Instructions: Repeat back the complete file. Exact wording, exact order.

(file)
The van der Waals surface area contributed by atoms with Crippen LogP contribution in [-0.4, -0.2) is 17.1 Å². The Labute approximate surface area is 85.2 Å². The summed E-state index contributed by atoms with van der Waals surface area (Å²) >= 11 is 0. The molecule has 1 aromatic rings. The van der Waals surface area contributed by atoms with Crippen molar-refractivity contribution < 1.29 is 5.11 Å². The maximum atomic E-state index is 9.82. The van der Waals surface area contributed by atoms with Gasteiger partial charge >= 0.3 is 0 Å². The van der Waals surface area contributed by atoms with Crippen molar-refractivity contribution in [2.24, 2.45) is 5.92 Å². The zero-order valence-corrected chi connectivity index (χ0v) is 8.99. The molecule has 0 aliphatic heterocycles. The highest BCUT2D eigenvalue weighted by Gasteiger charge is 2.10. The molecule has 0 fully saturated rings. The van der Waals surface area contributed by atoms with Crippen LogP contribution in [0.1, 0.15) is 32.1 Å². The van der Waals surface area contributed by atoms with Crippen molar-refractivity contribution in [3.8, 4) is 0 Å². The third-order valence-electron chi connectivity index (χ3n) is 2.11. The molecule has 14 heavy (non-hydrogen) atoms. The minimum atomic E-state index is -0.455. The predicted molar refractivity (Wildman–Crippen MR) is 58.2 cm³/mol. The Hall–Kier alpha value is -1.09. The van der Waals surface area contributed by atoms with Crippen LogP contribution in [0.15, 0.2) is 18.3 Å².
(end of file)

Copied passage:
The van der Waals surface area contributed by atoms with Crippen LogP contribution in [-0.4, -0.2) is 17.1 Å². The Labute approximate surface area is 85.2 Å². The summed E-state index contributed by atoms with van der Waals surface area (Å²) >= 11 is 0. The molecule has 1 aromatic rings. The van der Waals surface area contributed by atoms with Crippen molar-refractivity contribution < 1.29 is 5.11 Å². The maximum atomic E-state index is 9.82. The van der Waals surface area contributed by atoms with Gasteiger partial charge >= 0.3 is 0 Å². The van der Waals surface area contributed by atoms with Crippen molar-refractivity contribution in [2.24, 2.45) is 5.92 Å². The zero-order valence-corrected chi connectivity index (χ0v) is 8.99. The molecule has 0 aliphatic heterocycles. The highest BCUT2D eigenvalue weighted by Gasteiger charge is 2.10. The molecule has 0 fully saturated rings. The van der Waals surface area contributed by atoms with Crippen LogP contribution in [0.1, 0.15) is 32.1 Å². The van der Waals surface area contributed by atoms with Crippen molar-refractivity contribution in [3.8, 4) is 0 Å². The third-order valence-electron chi connectivity index (χ3n) is 2.11. The molecule has 14 heavy (non-hydrogen) atoms. The minimum atomic E-state index is -0.455. The predicted molar refractivity (Wildman–Crippen MR) is 58.2 cm³/mol. The Hall–Kier alpha value is -1.09. The van der Waals surface area contributed by atoms with Crippen LogP contribution in [0.15, 0.2) is 18.3 Å².